RCMP to officially roll out body cameras at some N.S. detachments this fall

A pilot program that saw RCMP officers at some Nova Scotia detachments wearing body cameras is now becoming reality with plans to outfit Mounties in some communities starting in the fall.

Jeff Christie, chief superintendent of the Halifax District RCMP,  said cameras will be rolled out slowly between October and March, beginning with detachments in Sheet Harbour, Musquodoboit Harbour and North Preston.

"Body-worn cameras hold the promise of greater transparency, not only for the public but for police officers as well, who are responding to calls," said Christie, who spoke Monday at a Board of Police Commissioners meeting in Dartmouth, N.S. "We see it as a very positive innovation."

As part of a national field test, about 60 officers from seven detachments across Nova Scotia tried out the technology.

The RCMP had planned to outfit between 10,000 and 15,000 front-line officers across Canada in stages, starting in 2023 and running into 2024.

Early tests on the cameras showed there were some issues that had to be worked out, which resulted in some delays. Now the Treasury Board has approved expanding the program.

An RCMP officer is shown wearing a body camera at the detachment in Bible Hill, N.S.
An RCMP officer is shown wearing a body camera at the detachment in Bible Hill, N.S. (Andrew Vaughan/Canadian Press)

Body-worn cameras are slowly being adopted by police agencies in Nova Scotia. Kentville was the first police service in the province to equip all of its officers with body cameras in 2018. The town of Truro followed suit in 2021 after a pilot program of its own.

But it hasn't always been a smooth transition. Early versions showed the technology had limitations and storage space is one of the issues forces have been dealing with.

Halifax Regional Police acting Chief Don MacLean, along with other members of his police force, spoke about the importance of getting budget approval for cameras at Monday's meeting.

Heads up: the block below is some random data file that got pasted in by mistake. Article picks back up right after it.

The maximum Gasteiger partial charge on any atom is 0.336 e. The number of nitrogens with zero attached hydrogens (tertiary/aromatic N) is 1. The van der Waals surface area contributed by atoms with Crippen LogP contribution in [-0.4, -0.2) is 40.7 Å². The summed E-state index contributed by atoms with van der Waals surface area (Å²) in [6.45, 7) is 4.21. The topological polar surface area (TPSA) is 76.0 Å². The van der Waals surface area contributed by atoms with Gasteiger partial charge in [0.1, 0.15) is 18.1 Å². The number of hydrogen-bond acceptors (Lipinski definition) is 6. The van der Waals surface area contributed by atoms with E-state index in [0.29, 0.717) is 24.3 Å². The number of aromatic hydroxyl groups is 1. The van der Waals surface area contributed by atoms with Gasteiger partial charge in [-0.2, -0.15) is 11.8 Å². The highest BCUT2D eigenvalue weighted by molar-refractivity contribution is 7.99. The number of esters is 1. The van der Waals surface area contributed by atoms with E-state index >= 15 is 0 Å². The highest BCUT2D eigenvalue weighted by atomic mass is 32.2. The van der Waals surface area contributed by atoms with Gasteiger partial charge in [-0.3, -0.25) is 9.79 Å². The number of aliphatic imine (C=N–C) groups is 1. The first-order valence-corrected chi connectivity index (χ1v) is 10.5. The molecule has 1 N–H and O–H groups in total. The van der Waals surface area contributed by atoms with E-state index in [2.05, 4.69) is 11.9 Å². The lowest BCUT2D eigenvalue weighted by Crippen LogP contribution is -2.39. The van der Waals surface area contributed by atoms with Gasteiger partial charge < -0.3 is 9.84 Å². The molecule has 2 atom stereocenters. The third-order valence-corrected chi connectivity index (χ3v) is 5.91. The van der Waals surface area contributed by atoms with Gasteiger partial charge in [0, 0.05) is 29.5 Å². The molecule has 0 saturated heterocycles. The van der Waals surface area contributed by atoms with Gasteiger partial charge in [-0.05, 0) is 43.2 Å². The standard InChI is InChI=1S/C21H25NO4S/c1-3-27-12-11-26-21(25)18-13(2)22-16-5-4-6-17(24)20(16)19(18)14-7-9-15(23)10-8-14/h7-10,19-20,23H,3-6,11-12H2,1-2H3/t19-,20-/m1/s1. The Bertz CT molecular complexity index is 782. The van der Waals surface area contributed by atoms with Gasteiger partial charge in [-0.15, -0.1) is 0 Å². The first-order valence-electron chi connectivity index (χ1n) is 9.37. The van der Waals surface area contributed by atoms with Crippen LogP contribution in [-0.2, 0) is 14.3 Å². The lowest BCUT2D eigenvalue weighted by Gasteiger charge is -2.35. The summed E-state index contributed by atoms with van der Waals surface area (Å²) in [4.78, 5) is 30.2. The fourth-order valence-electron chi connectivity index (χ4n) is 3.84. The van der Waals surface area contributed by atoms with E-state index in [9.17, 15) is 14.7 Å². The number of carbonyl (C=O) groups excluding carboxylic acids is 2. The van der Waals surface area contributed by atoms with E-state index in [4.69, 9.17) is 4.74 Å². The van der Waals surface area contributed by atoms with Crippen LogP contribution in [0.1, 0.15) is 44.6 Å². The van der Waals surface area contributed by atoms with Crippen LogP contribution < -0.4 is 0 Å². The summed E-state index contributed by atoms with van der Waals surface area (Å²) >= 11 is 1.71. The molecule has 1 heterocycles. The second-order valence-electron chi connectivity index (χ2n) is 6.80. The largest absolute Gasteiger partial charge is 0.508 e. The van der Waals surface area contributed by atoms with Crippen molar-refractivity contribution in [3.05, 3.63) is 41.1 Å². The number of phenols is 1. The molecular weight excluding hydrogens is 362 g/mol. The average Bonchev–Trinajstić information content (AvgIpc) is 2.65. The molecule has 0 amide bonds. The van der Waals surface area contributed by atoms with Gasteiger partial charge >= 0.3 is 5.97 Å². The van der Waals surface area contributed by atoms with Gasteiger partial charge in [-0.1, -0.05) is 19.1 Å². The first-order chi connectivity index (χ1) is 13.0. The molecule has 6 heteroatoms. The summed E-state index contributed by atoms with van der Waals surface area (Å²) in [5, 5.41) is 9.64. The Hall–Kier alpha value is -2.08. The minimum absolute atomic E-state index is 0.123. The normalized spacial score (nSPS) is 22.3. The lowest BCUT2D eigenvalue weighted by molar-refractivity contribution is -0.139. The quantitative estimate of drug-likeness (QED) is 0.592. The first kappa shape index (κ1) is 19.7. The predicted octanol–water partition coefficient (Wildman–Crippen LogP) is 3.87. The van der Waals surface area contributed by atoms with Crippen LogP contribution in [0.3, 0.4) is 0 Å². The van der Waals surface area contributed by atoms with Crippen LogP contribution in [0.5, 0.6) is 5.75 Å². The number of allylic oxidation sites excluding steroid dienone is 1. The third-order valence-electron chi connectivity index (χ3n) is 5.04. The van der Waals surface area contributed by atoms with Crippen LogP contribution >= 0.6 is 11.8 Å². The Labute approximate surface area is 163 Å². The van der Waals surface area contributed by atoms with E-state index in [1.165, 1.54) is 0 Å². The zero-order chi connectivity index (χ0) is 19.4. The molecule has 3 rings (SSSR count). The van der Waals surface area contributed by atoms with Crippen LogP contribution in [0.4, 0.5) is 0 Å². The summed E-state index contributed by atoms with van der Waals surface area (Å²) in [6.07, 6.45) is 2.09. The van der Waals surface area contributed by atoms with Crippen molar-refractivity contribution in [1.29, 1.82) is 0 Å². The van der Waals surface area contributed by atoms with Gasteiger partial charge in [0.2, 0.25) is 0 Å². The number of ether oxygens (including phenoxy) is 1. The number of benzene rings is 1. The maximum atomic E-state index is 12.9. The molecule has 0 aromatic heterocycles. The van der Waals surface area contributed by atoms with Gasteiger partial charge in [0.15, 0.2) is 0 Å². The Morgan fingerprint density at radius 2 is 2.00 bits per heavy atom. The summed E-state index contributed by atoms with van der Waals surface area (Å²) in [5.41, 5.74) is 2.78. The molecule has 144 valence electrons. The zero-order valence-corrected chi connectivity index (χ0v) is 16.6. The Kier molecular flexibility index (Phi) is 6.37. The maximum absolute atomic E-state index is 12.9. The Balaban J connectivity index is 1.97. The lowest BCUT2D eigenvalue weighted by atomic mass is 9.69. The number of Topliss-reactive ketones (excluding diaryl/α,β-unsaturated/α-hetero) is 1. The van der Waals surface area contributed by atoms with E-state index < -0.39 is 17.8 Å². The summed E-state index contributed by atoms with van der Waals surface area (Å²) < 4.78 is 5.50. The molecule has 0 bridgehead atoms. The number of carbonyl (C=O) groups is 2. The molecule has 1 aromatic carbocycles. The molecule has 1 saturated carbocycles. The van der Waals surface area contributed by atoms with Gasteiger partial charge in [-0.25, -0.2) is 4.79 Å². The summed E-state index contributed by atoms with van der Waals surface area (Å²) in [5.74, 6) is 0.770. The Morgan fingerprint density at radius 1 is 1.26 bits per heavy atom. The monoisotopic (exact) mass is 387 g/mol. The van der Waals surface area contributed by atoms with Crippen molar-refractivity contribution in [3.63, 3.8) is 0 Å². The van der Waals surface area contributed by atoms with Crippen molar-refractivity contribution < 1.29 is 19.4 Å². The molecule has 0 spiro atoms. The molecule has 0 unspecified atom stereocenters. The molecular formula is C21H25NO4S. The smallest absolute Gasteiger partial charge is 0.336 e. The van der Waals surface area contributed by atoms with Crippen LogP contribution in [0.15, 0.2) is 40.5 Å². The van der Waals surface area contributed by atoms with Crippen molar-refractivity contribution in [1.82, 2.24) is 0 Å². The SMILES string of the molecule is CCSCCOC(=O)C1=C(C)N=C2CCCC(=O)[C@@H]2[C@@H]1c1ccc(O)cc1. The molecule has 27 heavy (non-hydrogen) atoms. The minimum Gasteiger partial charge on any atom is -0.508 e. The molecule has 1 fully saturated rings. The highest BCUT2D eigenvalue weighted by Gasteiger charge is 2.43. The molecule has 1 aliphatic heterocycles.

The cameras, along with the hardware and storage required to operate the system, aren't cheap. The estimated cost to purchase and maintain 400 body-worn cameras for HRP would be $2.4 million per year, including taxes, over the first five years.

MacLead said he and his force's officers believe there is value in capturing exchanges between police and community members.

Halifax Regional Police acting chief Don MacLean would like to see his officers wearing body cameras in the near future.
Halifax Regional Police acting Chief Don MacLean would like to see his officers wearing body cameras in the near future. (Paul Palmeter/CBC)

"With the evolution of the technology that we are now seeing in place in other areas across the country, it shows the ability to have a camera system that is the most unbiased account of certain interactions," said MacLean.

"Having that ability to provide the most fulsome and honest account, in terms of taking the human element out of it to a certain degree in terms of interpretation and perspective, would be beneficial."

Collaboration could help transition 

Halifax Regional Police and RCMP have many integrated departments, which Board of Police Commission chair Becky Kent said could make the transition easier if and when HRP begins to implement body-worn cameras.

"The collaboration between HRP and RCMP will allow them to take from each other's experiences, including databases and the protection of that data," she said.

The next step for police in Halifax is to formally ask for the funding in the next municipal budget. In all likelihood, if the entire funding is formally approved, officers still won't be wearing cameras until sometime in 2026 at the earliest.